Terroir 2012 banner
IVES 9 IVES Conference Series 9 Vine nitrogen status and the terroir effect: a study on cv. Doral in the Vaud vineyard (Switzerland)

Vine nitrogen status and the terroir effect: a study on cv. Doral in the Vaud vineyard (Switzerland)


A 3-year study was conducted in the Vaud vineyard (Switzerland) to evaluate the effects of « terroir » on the ecophysiology and fruit compostion of Vitis vinifera L. cv. Doral and the characteristics of the wine made therefrom. The impact of soil on the vine-fruit-wine continuum was evaluated at 13 locations in the Vaud during the 2007-2009 seasons. Except for soil, the vineyards presented almost identical climatic characteristics and used similar cultivation techniques. The aim of this chapter was to assess whether soil might be a major environmental factor explaining the terroir effect through its effect on vine nitrogen status. We monitored the nitrogen status of the vines by measuring yeast assimilable nitrogen (YAN) in the must. The soil modulated vine nitrogen status by its fertility and rooting depth. Low vine nitrogen status induced a highly-soluble solids content, low malic acid content and high pH in fruits, resulting in small berries and low vine vigour. Wines were produced in a standardised manner from each location; then, they were subjected to sensory and chemical evaluation. YAN in musts was the parameter that best explained the variation in sensory characteristics of the wine made from grapes from the different locations. Wines made from grapes with low YAN values had negative sensory characteristics such as astringency and low aroma complexity scores. Therefore, vine nitrogen status was a key parameter contributing to the terroir effect. Furthermore, this work provides evidence of how geopedology can influence vine nitrogen status, fruit composition and sensory attributes of wines.


Publication date: October 1, 2020

Issue: Terroir 2012

Type: Article


Vivian ZUFFEREY, Jean-Sébastien REYNARD, Geneviève Clara NICOL, François MURISIER

Station de recherche Agroscope Changins-Wädenswil ACW, CH-1260 Nyon, Switzerland

Contact the author


soil categories, rooting depth, leaf and must nitrogen status, wine characteristics


IVES Conference Series | Terroir 2012


Related articles…

Physiological and growth reaction of Shiraz/101-14 Mgt to row orientation and soil water status

Advanced knowledge on grapevine row orientation is required to improve establishment, management and outcomes of vineyards on terroirs with different environmental conditions (climate, soil, topography) and in view of a future change to more extreme climatic conditions. The purpose of this study was to determine the combined effect of row orientation, plant water status and ripeness level on the physiological and viticultural reaction of Shiraz/101-14 Mgt.

Effects of mechanical leafing and deficit irrigation on Cabernet Sauvignon grown in warm climate of California

San Joaquin Valley accounts for 40% of wine grape acreage and produces 70% of wine grape in California. Fruit quality is one of most important factors which impact the economical sustainability of farming wine grapes in this region. Due to the recent drought and expected labor cost increase, the wine industry is thrilled to understand how to improve fruit quality while maintaining the yield with less water and labor input. The present study aims to study the interactive effects of mechanical leafing and deficit irrigation on yield and berry compositions of Cabernet Sauvignon grown in warm climate of California.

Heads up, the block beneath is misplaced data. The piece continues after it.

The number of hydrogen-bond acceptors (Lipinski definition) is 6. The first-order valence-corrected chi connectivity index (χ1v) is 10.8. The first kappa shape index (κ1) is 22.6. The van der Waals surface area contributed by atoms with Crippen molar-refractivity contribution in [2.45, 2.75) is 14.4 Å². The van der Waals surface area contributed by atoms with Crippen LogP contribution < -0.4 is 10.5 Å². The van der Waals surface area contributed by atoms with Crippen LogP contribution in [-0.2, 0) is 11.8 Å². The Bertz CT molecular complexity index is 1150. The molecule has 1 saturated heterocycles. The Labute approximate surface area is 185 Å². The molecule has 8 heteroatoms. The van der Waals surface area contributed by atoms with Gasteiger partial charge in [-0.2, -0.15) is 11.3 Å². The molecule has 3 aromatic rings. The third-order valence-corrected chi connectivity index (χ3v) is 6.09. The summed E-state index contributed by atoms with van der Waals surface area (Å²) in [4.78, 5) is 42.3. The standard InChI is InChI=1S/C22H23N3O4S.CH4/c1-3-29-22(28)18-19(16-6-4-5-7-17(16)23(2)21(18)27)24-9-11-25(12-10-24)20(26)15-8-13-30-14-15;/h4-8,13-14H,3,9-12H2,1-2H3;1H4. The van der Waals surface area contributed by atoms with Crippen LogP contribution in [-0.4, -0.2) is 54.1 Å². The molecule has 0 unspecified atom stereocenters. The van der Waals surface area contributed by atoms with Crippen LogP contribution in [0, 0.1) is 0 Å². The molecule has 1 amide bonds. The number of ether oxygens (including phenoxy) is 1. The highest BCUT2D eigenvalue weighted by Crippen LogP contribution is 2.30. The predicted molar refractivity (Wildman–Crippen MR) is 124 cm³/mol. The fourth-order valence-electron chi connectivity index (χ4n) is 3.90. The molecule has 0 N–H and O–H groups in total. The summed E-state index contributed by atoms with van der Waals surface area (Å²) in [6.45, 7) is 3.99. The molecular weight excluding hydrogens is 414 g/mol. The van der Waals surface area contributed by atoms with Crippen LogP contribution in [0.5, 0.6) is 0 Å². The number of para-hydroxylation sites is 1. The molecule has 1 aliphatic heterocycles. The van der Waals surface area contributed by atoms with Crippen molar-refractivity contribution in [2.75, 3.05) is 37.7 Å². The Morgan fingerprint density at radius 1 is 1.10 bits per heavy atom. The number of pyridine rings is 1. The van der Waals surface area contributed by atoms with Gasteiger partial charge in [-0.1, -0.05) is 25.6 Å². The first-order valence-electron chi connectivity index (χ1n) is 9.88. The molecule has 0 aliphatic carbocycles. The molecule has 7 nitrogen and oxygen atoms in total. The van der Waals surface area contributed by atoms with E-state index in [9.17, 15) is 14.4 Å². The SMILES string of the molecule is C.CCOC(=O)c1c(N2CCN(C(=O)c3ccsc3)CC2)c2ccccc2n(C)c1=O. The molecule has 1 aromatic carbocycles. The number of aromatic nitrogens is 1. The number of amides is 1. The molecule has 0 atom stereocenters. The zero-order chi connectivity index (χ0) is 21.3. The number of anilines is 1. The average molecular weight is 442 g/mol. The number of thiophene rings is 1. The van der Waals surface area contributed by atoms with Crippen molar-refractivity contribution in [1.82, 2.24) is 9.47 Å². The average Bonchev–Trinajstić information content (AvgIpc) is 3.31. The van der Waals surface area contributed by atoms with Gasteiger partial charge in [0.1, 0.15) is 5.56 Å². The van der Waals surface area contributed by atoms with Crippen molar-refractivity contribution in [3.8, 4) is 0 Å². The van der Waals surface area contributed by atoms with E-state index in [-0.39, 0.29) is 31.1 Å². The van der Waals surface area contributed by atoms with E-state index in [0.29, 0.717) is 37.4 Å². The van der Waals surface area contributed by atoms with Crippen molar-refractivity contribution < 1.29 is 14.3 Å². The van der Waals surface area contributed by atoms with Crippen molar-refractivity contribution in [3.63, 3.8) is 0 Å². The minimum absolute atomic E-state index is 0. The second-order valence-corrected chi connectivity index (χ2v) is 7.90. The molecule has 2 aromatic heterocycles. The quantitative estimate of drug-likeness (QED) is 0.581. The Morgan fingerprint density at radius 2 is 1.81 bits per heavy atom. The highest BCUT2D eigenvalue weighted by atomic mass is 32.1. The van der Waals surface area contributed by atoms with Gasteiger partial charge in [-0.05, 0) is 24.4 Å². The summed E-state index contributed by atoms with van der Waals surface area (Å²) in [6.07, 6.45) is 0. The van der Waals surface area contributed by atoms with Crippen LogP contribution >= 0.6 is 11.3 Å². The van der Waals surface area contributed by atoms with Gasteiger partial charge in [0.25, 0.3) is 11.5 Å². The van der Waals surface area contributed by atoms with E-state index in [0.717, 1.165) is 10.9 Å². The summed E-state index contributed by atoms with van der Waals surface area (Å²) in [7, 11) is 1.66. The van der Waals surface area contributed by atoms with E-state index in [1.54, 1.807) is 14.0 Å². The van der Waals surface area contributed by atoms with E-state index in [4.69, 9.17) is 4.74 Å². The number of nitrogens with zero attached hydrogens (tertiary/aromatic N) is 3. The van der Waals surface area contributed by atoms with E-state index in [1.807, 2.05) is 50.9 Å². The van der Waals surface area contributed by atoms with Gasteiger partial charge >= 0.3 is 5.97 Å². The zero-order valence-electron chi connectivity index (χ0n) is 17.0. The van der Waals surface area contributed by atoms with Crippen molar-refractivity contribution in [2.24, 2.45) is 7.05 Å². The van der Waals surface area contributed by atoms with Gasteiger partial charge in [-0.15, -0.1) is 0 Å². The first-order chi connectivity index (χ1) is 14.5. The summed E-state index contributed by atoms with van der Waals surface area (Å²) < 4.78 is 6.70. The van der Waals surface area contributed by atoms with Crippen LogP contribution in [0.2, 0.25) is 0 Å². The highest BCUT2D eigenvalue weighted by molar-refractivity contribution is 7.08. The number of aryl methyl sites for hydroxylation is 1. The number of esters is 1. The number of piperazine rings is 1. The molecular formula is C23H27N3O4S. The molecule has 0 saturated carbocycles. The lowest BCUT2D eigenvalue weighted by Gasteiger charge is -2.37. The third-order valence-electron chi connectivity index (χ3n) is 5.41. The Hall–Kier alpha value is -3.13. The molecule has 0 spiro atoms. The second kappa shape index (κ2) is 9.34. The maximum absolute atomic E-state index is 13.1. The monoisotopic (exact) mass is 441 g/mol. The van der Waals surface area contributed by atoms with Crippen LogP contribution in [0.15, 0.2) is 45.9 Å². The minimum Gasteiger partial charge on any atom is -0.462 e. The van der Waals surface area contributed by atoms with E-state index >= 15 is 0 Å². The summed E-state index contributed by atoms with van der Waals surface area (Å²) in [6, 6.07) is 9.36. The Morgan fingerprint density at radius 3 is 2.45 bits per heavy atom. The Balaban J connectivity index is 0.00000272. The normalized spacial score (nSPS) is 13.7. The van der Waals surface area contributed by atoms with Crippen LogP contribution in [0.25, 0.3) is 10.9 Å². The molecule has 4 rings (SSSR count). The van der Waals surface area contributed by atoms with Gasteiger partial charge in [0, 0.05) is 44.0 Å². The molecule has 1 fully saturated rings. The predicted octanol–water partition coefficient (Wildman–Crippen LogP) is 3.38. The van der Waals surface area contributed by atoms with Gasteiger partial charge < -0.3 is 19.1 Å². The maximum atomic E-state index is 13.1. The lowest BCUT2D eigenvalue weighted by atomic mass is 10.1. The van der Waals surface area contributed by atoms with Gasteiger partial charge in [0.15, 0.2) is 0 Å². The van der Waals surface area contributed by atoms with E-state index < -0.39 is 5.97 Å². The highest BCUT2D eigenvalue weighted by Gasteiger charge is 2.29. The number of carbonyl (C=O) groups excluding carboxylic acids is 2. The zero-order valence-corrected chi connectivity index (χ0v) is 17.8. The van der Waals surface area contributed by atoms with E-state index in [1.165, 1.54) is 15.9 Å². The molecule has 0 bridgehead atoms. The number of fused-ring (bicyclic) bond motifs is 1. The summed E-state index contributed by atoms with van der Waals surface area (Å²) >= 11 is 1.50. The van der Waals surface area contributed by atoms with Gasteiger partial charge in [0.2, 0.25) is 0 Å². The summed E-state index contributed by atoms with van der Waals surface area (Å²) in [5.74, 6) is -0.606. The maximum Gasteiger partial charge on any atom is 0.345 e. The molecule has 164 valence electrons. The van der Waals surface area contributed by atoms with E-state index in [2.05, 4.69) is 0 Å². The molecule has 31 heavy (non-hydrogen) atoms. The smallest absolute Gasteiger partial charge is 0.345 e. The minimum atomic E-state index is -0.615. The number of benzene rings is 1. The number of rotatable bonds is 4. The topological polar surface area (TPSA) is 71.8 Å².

The effects of cane girdling on berry texture properties and the concentration of some aroma compounds in three table grape cultivars

The marketability of the table grapes is highly influenced by the consumer demand; therefore the market value of the table grapes is mainly characterized by its berry size, colour, taste and texture. Girdling could cause accumulation of several components in plants above the ringing of the phloem including clusters and resulting improved maturity. The aim of the experiments was to examine the effect of girdling on berry texture characteristics and aroma concentration.

Application of a fluorescence-based method to evaluate the ripening process and quality of Pinot Blanc grape

The chemical composition of grape berries at harvest is one of the most important factors that should be considered to produce high quality wines. Among the different chemical classes which characterize the grape juice, the polyphenolic compound, such as flavonoids, contribute to the final taste and color of wines. Recently, an innovative non-destructive method, based on chlorophyll fluorescence, was developed to estimate the phenolic maturity of red grape varieties through the evaluation of anthocyanins accumulated in the berry skin. To date, only few data are available about the application of this method on white grape varieties.

Different yield regulation strategies in semi-minimal-pruned hedge (SMPH) and impact on bunch architecture

Yields in the novel viticulture training system Semi-Minimal-Pruned Hedge (SMPH) are generally higher compared to the traditional Vertical Shoot Positioning (VSP). Excessive yields have a negative impact on the vine and wine quality, which can result in substantial losses in yield in subsequent vintages (alternate bearing) or penalties in fruit quality. Therefore yield regulation is essential. The bunch architecture in SMPH differs from VSP. Generally there is a higher amount but smaller bunches with lower single berry weights in SMPH compared to VSP.